I've seen pictures of one NS27 that has a bow thruster installation
My guess is that it is most useful when docking
with tidal current
or brisk wind
because the boat has a cutaway full keel
and a substantial amount of exposed surface for wind
effects. The turning radius of the boat underway is remarkably tight with the large outboard rudder
. I have never felt a need for a bow thruster in my 32 years of ownership
I have never found tacking through the eye of a light breeze to be a problem, but when it's blowing half a stink I have had to fall off and get hull speed
up as high as possible to get that bow and deck
house through the wind...or wear ship...to get onto the opposite tack.
Others with more miles of experience or ocean going experience will hopefully weigh in on this. Most of my experience is bay and sound sailing.
From the Owners' Group Newsletter number 17...an article by the founder/builder who sold the business and went sailing on a NS27...
By Dean Wixom
TACKING IN HEAVY WEATHER
Some NorSea owners have become expert at the heavy weather
jibe, not necessarily to sharpen their sailing skills, but because they have no success tacking in heavy winds. Sometimes the only way `round is the long way `round - to "wear `round" [a controlled jibe]. This is sometimes hard on gear
and overly stimulating to captain
and crew. It's usually avoidable.
Our boat will do the tack, but needs gentle persuasion. Why? The same reason that creates some of its virtues - the cutaway forefoot. This feature that among other things helps the boat tack in light air, allows waves to knock the bow downwind when pinching into heavy winds and seas. This takes additional weather helm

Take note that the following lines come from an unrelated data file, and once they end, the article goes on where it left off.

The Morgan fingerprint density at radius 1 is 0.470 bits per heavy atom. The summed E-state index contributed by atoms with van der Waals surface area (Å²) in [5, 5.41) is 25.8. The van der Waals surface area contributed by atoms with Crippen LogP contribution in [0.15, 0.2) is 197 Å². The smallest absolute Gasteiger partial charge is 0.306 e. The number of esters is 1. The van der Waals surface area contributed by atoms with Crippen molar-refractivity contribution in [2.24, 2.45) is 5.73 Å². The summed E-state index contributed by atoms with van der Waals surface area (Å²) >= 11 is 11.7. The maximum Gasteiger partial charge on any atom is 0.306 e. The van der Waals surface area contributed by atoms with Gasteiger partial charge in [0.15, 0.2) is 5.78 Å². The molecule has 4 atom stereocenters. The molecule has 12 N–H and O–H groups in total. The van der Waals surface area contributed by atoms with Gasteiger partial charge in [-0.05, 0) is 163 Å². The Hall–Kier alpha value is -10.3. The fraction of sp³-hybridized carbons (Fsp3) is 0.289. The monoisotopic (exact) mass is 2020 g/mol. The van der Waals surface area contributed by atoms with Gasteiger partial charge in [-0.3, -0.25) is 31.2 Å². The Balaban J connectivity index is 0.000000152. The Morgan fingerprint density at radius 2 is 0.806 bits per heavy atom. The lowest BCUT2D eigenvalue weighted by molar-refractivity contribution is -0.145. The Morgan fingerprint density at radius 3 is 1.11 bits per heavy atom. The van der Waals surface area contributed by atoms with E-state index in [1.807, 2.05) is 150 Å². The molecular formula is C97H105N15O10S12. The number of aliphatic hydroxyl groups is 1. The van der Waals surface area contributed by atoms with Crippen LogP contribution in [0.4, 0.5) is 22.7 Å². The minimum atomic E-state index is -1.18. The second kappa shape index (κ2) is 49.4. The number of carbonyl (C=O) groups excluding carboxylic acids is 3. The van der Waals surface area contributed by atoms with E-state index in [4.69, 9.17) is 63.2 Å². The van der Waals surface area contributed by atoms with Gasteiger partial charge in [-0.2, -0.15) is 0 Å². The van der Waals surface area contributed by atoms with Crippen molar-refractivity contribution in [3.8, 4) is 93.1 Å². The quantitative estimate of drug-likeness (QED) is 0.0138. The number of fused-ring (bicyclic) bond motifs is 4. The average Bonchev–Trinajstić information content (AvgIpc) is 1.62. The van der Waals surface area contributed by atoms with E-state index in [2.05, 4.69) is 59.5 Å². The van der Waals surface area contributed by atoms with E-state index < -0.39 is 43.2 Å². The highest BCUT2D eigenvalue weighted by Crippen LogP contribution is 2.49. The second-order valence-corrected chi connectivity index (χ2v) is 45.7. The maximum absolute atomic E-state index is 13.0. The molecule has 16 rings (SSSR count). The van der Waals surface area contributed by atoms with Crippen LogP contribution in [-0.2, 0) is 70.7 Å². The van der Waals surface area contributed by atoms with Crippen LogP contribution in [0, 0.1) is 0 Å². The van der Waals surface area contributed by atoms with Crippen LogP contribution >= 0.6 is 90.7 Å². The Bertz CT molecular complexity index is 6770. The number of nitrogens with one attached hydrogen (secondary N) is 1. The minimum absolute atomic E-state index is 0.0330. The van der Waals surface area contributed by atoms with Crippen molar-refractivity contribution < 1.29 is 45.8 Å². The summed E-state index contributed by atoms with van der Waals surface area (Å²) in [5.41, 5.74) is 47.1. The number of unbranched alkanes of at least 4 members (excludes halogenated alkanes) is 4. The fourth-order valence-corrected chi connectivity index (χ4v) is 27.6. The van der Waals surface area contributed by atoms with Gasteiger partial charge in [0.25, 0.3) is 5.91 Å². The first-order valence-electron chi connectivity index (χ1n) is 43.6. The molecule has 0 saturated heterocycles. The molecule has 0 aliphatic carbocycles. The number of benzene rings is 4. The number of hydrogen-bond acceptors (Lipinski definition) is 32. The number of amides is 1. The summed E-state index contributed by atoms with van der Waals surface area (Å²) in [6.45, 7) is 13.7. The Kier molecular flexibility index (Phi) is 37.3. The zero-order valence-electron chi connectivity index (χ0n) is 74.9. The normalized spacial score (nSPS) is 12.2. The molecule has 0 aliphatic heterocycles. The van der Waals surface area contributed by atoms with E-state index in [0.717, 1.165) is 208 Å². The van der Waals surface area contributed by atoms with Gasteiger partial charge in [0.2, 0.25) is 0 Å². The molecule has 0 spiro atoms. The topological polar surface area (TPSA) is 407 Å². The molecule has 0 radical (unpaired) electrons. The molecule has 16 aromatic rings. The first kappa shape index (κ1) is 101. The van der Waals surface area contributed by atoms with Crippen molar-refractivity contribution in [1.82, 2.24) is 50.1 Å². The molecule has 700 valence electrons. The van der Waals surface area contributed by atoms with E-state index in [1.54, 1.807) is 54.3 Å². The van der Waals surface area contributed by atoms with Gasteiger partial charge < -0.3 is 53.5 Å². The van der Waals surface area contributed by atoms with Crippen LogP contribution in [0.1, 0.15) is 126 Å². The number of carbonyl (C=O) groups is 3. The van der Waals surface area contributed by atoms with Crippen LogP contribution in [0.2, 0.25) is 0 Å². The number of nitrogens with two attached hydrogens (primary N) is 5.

to counteract, stalls the rudder
and keel and causes the boat to wallow.
Did you catch that key word:"pinching". It's key because it's what you don't do. Here's how it's done.
1. Fall off 10 - 15 degrees and let the boat build up speed, [the rudder will regain its normal angle, the rudder and keel are foils again, they are now working].
2. Time your turn to occur at the top of the oncoming wave. [You should be about 1/3 through your turn as the bow breaks free at the top of the wave].
3. Backwind the jib
. [Don't let go the jib
sheet until the jib fills from the opposite side. This causes the backwinded sail to pull the bow around quickly].
4. Once the tack is near complete let the jib sheet go and sheet in as you would normally.
As with many things about the NorSea, this goes against conventional wisdom. Well, our boat was never conventional. Resist the urge to go as high as possible before the tack. Resist the urge to let the jib sheet fly at the start of the tack, but let it go quickly once the boat goes through the eye of the wind. If you delay too long you'll get a lot of heeling and stall the boat an the new tack.
To condense it all:quit pinching up [what are you doing up there anyway?]. Fall off, build up speed. Time your wave, backwind the jib.
Easy as 1,2,3.